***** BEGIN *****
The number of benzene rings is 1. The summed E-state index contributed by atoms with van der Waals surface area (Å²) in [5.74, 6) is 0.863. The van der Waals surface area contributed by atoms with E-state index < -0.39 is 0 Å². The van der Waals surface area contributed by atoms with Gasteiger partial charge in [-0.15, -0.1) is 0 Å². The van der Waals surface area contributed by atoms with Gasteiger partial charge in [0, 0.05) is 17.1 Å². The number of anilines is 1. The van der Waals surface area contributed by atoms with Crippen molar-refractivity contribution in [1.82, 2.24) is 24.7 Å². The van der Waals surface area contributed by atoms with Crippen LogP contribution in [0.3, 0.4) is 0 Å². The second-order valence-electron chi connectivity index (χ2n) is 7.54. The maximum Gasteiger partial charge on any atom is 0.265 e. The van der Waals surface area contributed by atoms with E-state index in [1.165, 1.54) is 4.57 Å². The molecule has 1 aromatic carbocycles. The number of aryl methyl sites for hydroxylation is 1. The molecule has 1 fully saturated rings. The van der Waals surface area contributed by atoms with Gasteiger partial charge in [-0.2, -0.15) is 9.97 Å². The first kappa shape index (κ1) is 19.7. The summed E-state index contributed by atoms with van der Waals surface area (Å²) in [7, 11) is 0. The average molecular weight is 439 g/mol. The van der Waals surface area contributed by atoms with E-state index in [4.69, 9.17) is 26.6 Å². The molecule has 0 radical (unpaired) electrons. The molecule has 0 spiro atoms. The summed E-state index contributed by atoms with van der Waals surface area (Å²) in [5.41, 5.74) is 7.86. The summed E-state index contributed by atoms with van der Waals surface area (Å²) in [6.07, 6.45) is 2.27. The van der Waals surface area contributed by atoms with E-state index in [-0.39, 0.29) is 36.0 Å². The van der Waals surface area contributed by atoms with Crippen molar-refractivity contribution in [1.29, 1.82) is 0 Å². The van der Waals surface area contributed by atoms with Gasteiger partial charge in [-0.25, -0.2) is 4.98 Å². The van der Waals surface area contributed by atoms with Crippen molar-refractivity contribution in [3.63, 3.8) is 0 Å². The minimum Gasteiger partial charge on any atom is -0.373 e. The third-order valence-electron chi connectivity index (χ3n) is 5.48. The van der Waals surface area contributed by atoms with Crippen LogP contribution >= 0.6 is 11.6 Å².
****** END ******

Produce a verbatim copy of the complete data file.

The number of benzene rings is 1. The summed E-state index contributed by atoms with van der Waals surface area (Å²) in [5.74, 6) is 0.863. The van der Waals surface area contributed by atoms with E-state index < -0.39 is 0 Å². The van der Waals surface area contributed by atoms with Gasteiger partial charge in [-0.15, -0.1) is 0 Å². The van der Waals surface area contributed by atoms with Gasteiger partial charge in [0, 0.05) is 17.1 Å². The number of anilines is 1. The van der Waals surface area contributed by atoms with Crippen molar-refractivity contribution in [1.82, 2.24) is 24.7 Å². The van der Waals surface area contributed by atoms with Crippen LogP contribution in [0.3, 0.4) is 0 Å². The second-order valence-electron chi connectivity index (χ2n) is 7.54. The maximum Gasteiger partial charge on any atom is 0.265 e. The van der Waals surface area contributed by atoms with E-state index in [1.165, 1.54) is 4.57 Å². The molecule has 1 aromatic carbocycles. The number of aryl methyl sites for hydroxylation is 1. The molecule has 1 fully saturated rings. The van der Waals surface area contributed by atoms with Gasteiger partial charge in [-0.2, -0.15) is 9.97 Å². The first kappa shape index (κ1) is 19.7. The summed E-state index contributed by atoms with van der Waals surface area (Å²) in [7, 11) is 0. The average molecular weight is 439 g/mol. The van der Waals surface area contributed by atoms with E-state index in [4.69, 9.17) is 26.6 Å². The molecule has 0 radical (unpaired) electrons. The molecule has 0 spiro atoms. The summed E-state index contributed by atoms with van der Waals surface area (Å²) in [5.41, 5.74) is 7.86. The summed E-state index contributed by atoms with van der Waals surface area (Å²) in [6.07, 6.45) is 2.27. The van der Waals surface area contributed by atoms with E-state index in [-0.39, 0.29) is 36.0 Å². The van der Waals surface area contributed by atoms with Crippen molar-refractivity contribution in [1.29, 1.82) is 0 Å². The van der Waals surface area contributed by atoms with Gasteiger partial charge in [-0.25, -0.2) is 4.98 Å². The van der Waals surface area contributed by atoms with Crippen molar-refractivity contribution in [3.63, 3.8) is 0 Å². The minimum Gasteiger partial charge on any atom is -0.373 e. The third-order valence-electron chi connectivity index (χ3n) is 5.48. The van der Waals surface area contributed by atoms with Crippen LogP contribution >= 0.6 is 11.6 Å².